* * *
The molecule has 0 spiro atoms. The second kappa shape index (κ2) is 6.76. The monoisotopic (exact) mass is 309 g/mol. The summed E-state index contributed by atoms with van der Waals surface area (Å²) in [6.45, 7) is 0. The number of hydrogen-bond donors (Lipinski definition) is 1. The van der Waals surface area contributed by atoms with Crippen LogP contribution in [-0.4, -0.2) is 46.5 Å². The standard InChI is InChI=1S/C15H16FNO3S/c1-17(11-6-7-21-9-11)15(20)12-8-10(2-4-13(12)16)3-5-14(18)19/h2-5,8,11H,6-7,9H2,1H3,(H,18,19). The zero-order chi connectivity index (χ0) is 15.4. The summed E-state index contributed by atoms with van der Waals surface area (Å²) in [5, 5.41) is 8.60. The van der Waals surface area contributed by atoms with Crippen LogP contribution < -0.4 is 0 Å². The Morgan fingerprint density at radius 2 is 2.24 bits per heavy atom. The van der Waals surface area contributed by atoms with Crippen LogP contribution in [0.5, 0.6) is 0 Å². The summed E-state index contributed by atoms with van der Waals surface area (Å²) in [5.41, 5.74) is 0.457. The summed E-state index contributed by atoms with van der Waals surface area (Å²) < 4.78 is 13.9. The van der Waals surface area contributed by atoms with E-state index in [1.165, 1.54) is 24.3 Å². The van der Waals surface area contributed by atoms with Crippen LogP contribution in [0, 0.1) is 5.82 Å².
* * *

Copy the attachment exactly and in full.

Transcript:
The molecule has 0 spiro atoms. The second kappa shape index (κ2) is 6.76. The monoisotopic (exact) mass is 309 g/mol. The summed E-state index contributed by atoms with van der Waals surface area (Å²) in [6.45, 7) is 0. The number of hydrogen-bond donors (Lipinski definition) is 1. The van der Waals surface area contributed by atoms with Crippen LogP contribution in [-0.4, -0.2) is 46.5 Å². The standard InChI is InChI=1S/C15H16FNO3S/c1-17(11-6-7-21-9-11)15(20)12-8-10(2-4-13(12)16)3-5-14(18)19/h2-5,8,11H,6-7,9H2,1H3,(H,18,19). The zero-order chi connectivity index (χ0) is 15.4. The summed E-state index contributed by atoms with van der Waals surface area (Å²) in [5, 5.41) is 8.60. The van der Waals surface area contributed by atoms with Crippen LogP contribution < -0.4 is 0 Å². The Morgan fingerprint density at radius 2 is 2.24 bits per heavy atom. The van der Waals surface area contributed by atoms with Crippen LogP contribution in [0.5, 0.6) is 0 Å². The summed E-state index contributed by atoms with van der Waals surface area (Å²) in [5.41, 5.74) is 0.457. The summed E-state index contributed by atoms with van der Waals surface area (Å²) < 4.78 is 13.9. The van der Waals surface area contributed by atoms with E-state index in [1.165, 1.54) is 24.3 Å². The van der Waals surface area contributed by atoms with Crippen LogP contribution in [0, 0.1) is 5.82 Å².